After a gruelling stage in South Africa, local competitor Chester Foster partners up with Chris Perry of Saudi Arabia for the third leg of the Land Rover G4 Challenge in Australia this week.

After a gruelling stage in South Africa, local competitor Chester Foster partners up with Chris Perry of Saudi Arabia for the third leg of the Land Rover G4 Challenge in Australia this week.

The second stage highlighted the contrasting conditions of the race. After experiencing temperatures of –20 deg C in upstate New York during stage one, they were faced with 30 deg C heat in Cape Town. “It’s hard to believe that only two days ago we were skiing,” said UK’s Tim Pickering.

South Africa’s Foster was partnered with Jim Kuhn of Canada for the South African leg.

The competitors’ first task was to scale Lions Head. They then climbed on to mountain bikes and cycled back to the city centre. Kuhn fell off his mountain bike and cut his left elbow, left knee and right wrist.

This was followed by a tough kayaking course around Table Bay.

Kuhn decided to withdraw from the Challenge on the second day. The doctors felt that the risk of infection was simply too great for him to continue. A stand-in was provided from the support crew until Kitt Stringer (pictured), who had finished second in the International Selections, arrived to join the challenge.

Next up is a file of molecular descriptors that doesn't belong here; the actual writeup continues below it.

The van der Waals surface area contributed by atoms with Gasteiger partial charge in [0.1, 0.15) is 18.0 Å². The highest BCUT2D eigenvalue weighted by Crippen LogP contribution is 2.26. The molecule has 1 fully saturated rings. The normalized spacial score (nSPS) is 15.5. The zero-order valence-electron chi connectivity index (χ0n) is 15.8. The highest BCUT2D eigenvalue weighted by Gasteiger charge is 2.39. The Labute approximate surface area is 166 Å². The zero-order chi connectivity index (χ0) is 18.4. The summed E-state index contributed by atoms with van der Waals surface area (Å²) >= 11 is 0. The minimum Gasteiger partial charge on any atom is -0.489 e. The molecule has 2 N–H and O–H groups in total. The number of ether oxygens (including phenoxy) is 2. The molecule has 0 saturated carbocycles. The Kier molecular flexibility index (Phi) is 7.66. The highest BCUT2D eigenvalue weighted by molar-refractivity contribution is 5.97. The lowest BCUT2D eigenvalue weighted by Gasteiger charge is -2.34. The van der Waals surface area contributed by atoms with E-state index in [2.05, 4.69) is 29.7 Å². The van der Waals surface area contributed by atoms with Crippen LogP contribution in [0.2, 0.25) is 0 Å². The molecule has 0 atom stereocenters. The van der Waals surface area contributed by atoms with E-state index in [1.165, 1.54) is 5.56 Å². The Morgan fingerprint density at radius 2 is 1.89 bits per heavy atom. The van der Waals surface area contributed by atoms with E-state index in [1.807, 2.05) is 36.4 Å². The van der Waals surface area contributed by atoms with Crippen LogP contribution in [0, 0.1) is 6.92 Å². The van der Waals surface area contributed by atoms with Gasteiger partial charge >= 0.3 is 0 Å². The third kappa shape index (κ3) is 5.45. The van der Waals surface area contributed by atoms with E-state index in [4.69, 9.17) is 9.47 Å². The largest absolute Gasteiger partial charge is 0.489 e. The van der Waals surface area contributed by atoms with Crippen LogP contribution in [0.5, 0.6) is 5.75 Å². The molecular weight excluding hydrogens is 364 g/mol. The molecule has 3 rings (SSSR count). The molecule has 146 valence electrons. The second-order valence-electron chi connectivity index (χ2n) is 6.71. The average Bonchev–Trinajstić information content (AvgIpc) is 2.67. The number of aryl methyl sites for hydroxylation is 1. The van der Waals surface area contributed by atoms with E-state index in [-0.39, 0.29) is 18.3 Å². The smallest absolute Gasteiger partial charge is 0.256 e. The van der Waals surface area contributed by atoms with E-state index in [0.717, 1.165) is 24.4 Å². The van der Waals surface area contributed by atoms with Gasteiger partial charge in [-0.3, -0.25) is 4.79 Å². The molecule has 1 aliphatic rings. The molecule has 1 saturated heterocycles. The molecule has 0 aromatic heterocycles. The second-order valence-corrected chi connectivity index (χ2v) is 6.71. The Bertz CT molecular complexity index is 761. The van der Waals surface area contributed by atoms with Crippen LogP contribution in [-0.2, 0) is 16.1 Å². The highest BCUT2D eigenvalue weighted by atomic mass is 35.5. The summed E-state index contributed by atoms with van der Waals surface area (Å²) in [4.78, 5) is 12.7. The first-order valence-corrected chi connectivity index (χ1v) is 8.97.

Stringer then made a solid start to the competition and benefited from the advice of team-mate Foster. “It’s my third team-mate in a week,” Foster said, “so I’m used to building relationships.”

The teams crisscrossed the Western Cape, moving from places like Riviersonderend to Knysna for the Maximiser. This involved cycling for about 6 km, running for about 4 km across a rocky beach, before finishing with a steep, rocky scramble to the finish.

France’s Franck Salgues was first and had a commanding lead over Australia’s Guy Andrews. These two men have established themselves as the Challenge’s hard men. Both are exceptionally fit and combine this with a high level of mental toughness, which makes them difficult to beat in the physical contests.

“I didn’t sleep much last night,” admitted Salgues at the finish. “But the Maximiser was about fitness, which suited me. It felt good.”

Other competitors echoed his comments. Turkey’s Cuneyt Gazioglu described the event as “not too difficult.” “I have trained for this,” he said. “So the running was relatively easy and the mountain biking was OK.” A strong performance by his Italian team-mate, Alberta Chiappa, helped the pairing secure 4th place on the Maximiser.

The South African leg ended on Sunday. The top eight competitors are: Rudi Thoelen of Belgium, Franck Salgues of France, Perry, Erik den Oudendammer of Netherlands, Paul McCarthy of Ireland, Guy Andrews of Australia Tim Pickering of the UK and Inigo de Lara of Spain.

The competition continues this week in Australia’s Pilbara Region. The teams then move to Las Vegas and the Moab trail for the final stage of the Challenge, which ends on April 26.

Original article from Car